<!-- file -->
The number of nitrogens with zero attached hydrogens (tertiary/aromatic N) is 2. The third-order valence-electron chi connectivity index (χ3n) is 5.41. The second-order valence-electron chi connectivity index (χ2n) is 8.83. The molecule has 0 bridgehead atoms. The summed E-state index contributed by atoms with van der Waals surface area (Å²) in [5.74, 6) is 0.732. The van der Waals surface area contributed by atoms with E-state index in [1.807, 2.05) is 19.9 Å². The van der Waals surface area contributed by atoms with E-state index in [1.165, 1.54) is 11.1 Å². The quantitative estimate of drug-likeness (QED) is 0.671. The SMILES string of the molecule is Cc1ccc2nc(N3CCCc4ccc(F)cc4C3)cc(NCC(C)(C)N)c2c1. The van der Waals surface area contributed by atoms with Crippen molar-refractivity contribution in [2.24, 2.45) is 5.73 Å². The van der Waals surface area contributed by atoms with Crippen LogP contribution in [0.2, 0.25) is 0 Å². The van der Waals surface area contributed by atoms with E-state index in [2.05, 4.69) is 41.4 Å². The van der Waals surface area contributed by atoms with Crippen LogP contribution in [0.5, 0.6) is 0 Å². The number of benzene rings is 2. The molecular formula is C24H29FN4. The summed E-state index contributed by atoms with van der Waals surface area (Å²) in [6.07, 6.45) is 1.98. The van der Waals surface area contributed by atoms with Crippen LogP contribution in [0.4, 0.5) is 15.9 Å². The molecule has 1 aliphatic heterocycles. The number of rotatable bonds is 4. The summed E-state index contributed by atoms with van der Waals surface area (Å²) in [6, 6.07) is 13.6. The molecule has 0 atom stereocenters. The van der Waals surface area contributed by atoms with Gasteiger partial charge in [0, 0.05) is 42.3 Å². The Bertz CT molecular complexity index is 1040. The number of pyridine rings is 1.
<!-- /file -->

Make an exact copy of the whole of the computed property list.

The number of nitrogens with zero attached hydrogens (tertiary/aromatic N) is 2. The third-order valence-electron chi connectivity index (χ3n) is 5.41. The second-order valence-electron chi connectivity index (χ2n) is 8.83. The molecule has 0 bridgehead atoms. The summed E-state index contributed by atoms with van der Waals surface area (Å²) in [5.74, 6) is 0.732. The van der Waals surface area contributed by atoms with E-state index in [1.807, 2.05) is 19.9 Å². The van der Waals surface area contributed by atoms with E-state index in [1.165, 1.54) is 11.1 Å². The quantitative estimate of drug-likeness (QED) is 0.671. The SMILES string of the molecule is Cc1ccc2nc(N3CCCc4ccc(F)cc4C3)cc(NCC(C)(C)N)c2c1. The van der Waals surface area contributed by atoms with Crippen molar-refractivity contribution in [2.24, 2.45) is 5.73 Å². The van der Waals surface area contributed by atoms with Crippen LogP contribution in [0.2, 0.25) is 0 Å². The van der Waals surface area contributed by atoms with E-state index in [2.05, 4.69) is 41.4 Å². The van der Waals surface area contributed by atoms with Crippen LogP contribution in [0.5, 0.6) is 0 Å². The number of benzene rings is 2. The molecular formula is C24H29FN4. The summed E-state index contributed by atoms with van der Waals surface area (Å²) in [6.07, 6.45) is 1.98. The van der Waals surface area contributed by atoms with Crippen LogP contribution in [0.4, 0.5) is 15.9 Å². The molecule has 1 aliphatic heterocycles. The number of rotatable bonds is 4. The summed E-state index contributed by atoms with van der Waals surface area (Å²) in [6, 6.07) is 13.6. The molecule has 0 atom stereocenters. The van der Waals surface area contributed by atoms with Gasteiger partial charge in [0, 0.05) is 42.3 Å². The Bertz CT molecular complexity index is 1040. The number of pyridine rings is 1.